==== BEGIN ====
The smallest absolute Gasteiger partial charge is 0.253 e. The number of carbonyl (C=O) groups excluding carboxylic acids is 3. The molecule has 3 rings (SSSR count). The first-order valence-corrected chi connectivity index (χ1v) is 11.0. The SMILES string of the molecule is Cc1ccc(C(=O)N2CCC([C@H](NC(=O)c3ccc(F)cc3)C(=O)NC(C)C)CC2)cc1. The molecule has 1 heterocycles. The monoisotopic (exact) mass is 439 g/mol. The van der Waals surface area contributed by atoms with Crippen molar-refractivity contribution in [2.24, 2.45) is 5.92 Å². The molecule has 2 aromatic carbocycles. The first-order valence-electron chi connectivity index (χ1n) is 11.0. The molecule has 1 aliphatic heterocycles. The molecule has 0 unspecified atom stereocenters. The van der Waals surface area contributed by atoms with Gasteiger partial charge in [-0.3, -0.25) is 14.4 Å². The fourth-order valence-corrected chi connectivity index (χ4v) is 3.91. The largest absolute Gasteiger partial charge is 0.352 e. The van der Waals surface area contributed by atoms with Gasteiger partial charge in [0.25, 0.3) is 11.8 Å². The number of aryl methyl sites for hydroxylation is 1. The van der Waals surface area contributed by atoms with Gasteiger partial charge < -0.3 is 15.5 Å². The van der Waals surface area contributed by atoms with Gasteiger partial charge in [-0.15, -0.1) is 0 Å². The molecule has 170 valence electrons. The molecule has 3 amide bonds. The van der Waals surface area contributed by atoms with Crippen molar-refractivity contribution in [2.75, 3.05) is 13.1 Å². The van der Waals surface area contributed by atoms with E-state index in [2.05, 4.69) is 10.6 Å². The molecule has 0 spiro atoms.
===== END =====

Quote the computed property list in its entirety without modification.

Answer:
The smallest absolute Gasteiger partial charge is 0.253 e. The number of carbonyl (C=O) groups excluding carboxylic acids is 3. The molecule has 3 rings (SSSR count). The first-order valence-corrected chi connectivity index (χ1v) is 11.0. The SMILES string of the molecule is Cc1ccc(C(=O)N2CCC([C@H](NC(=O)c3ccc(F)cc3)C(=O)NC(C)C)CC2)cc1. The molecule has 1 heterocycles. The monoisotopic (exact) mass is 439 g/mol. The van der Waals surface area contributed by atoms with Crippen molar-refractivity contribution in [2.24, 2.45) is 5.92 Å². The molecule has 2 aromatic carbocycles. The first-order valence-electron chi connectivity index (χ1n) is 11.0. The molecule has 1 aliphatic heterocycles. The molecule has 0 unspecified atom stereocenters. The van der Waals surface area contributed by atoms with Gasteiger partial charge in [-0.3, -0.25) is 14.4 Å². The fourth-order valence-corrected chi connectivity index (χ4v) is 3.91. The largest absolute Gasteiger partial charge is 0.352 e. The van der Waals surface area contributed by atoms with Gasteiger partial charge in [0.25, 0.3) is 11.8 Å². The number of aryl methyl sites for hydroxylation is 1. The van der Waals surface area contributed by atoms with Gasteiger partial charge < -0.3 is 15.5 Å². The van der Waals surface area contributed by atoms with Gasteiger partial charge in [-0.15, -0.1) is 0 Å². The molecule has 170 valence electrons. The molecule has 3 amide bonds. The van der Waals surface area contributed by atoms with Crippen molar-refractivity contribution in [2.75, 3.05) is 13.1 Å². The van der Waals surface area contributed by atoms with E-state index in [2.05, 4.69) is 10.6 Å². The molecule has 0 spiro atoms.